So taking a long distance trip within Mumbai is really tiresome. Usually after the trips from our place to one of the central districts of Mumbai or to the touristic places I usually have a headache and feel sleepy. One might also have a backache or pain in the legs.

Add to this a language problem that you may also face if you go out because not everybody knows English here.

I do miss chicken and meat
This is our typical lunch or dinner 🙂 The central plate is with omelet that I cook without chili for us both. The right place is mine with a lot of stewed potato and a little rice. The left plate is for my husband – with a lot of rice and a little potato.

I do go out only nearby and do my daily food shopping near to home. Luckily I have a vegetable and groceries shop right next to the block of flats society where I live. And opposite to my home, just across the road I can buy fruits. So here no problem. My problem is about meat!

As Mumbai is full of vegetarians, chicken and meat may not appear to be sold nearby. This is my case, I have no meat or chicken shops nearby. There are only chicken sell spots which are more like slaughters: the chicken is killed right in front of the customer. So I’m not able to go there at all, and my husband comes back from work late at night when chicken “shops”(read slaughters) are already closed.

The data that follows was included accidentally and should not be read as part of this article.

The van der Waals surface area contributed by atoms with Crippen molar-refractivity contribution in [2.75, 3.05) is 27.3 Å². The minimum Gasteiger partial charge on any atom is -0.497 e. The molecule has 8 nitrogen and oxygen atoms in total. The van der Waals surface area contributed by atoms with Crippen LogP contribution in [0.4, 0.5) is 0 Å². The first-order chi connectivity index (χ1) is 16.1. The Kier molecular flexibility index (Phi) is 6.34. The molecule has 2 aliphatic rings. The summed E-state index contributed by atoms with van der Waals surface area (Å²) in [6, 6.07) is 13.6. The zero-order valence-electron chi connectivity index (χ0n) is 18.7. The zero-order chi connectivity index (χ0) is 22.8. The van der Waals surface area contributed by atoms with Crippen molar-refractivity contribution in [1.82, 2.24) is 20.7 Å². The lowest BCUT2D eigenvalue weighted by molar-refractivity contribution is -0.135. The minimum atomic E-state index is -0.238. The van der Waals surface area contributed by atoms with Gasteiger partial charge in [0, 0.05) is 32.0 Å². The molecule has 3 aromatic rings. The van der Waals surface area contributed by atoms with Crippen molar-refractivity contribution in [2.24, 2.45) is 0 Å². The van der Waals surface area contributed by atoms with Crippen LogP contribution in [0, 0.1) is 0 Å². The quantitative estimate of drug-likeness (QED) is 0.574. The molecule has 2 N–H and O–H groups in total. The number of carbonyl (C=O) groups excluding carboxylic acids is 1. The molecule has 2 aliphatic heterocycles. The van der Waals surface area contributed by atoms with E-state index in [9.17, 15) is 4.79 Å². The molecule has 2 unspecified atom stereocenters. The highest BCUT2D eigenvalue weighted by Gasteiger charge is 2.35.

I’m suffering here without my usual food

It’s really difficult for me sometimes, I do miss the food which I got used to. I do miss Russian dry fruit kompot, i miss sausages and meat. I lack packets with spices meant for cooking particular dishes that one can buy in Russia. I miss canned pickled cucumbers and tomatoes, buckwheat, tomato juice.

Russian flat bread. Oladyi or Oladushki. It’s made of flour, soda and a sour dairy product like sour milk (Russian prostokvasha), Russian kefir (somethig more or less similar to butter milk) or sour cream (Indian curd or dahi).

Alot of products usual for me are available also here in Mumbai but they often have an absolutely different taste which I don’t like and don’t enjoy at all. I speak about local sour cream (which is called dahi), mayonnaise, ice -cream (not bad but I prefer Russian and Italian), butter, coca cola (Indian coca cola is too sweet), fresh juices (in India they add water!) and others.

I must say, I’ve never thought that I would be so “attached” to Russian or you may say European food. I could not imagine food would become a problem for me after moving to India. But I’m really suffer here, suffer physically as my body demands what it’s used to.

P.S. If you live in India write about your experience in the comments. Have you got used to the Indian food quickly or it took much time? Was it difficult for you in the beginning?